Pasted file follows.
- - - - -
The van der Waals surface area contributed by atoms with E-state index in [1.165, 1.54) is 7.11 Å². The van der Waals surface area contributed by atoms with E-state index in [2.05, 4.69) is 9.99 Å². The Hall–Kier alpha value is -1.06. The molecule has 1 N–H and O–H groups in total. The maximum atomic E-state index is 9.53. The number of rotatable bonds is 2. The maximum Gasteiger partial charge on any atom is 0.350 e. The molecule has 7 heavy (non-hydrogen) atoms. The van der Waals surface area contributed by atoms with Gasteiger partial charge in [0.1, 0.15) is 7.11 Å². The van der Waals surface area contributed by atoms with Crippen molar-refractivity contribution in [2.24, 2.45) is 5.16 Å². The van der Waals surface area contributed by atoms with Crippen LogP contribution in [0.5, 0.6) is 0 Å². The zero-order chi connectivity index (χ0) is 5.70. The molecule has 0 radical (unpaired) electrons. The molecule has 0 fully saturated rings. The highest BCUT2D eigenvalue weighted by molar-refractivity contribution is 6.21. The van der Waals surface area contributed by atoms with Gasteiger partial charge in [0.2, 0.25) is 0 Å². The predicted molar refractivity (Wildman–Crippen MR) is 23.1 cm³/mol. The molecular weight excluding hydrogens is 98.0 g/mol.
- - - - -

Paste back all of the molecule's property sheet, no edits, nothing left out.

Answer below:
The van der Waals surface area contributed by atoms with E-state index in [1.165, 1.54) is 7.11 Å². The van der Waals surface area contributed by atoms with E-state index in [2.05, 4.69) is 9.99 Å². The Hall–Kier alpha value is -1.06. The molecule has 1 N–H and O–H groups in total. The maximum atomic E-state index is 9.53. The number of rotatable bonds is 2. The maximum Gasteiger partial charge on any atom is 0.350 e. The molecule has 7 heavy (non-hydrogen) atoms. The van der Waals surface area contributed by atoms with Gasteiger partial charge in [0.1, 0.15) is 7.11 Å². The van der Waals surface area contributed by atoms with Crippen molar-refractivity contribution in [2.24, 2.45) is 5.16 Å². The van der Waals surface area contributed by atoms with Crippen LogP contribution in [0.5, 0.6) is 0 Å². The zero-order chi connectivity index (χ0) is 5.70. The molecule has 0 radical (unpaired) electrons. The molecule has 0 fully saturated rings. The highest BCUT2D eigenvalue weighted by molar-refractivity contribution is 6.21. The van der Waals surface area contributed by atoms with Gasteiger partial charge in [0.2, 0.25) is 0 Å². The predicted molar refractivity (Wildman–Crippen MR) is 23.1 cm³/mol. The molecular weight excluding hydrogens is 98.0 g/mol.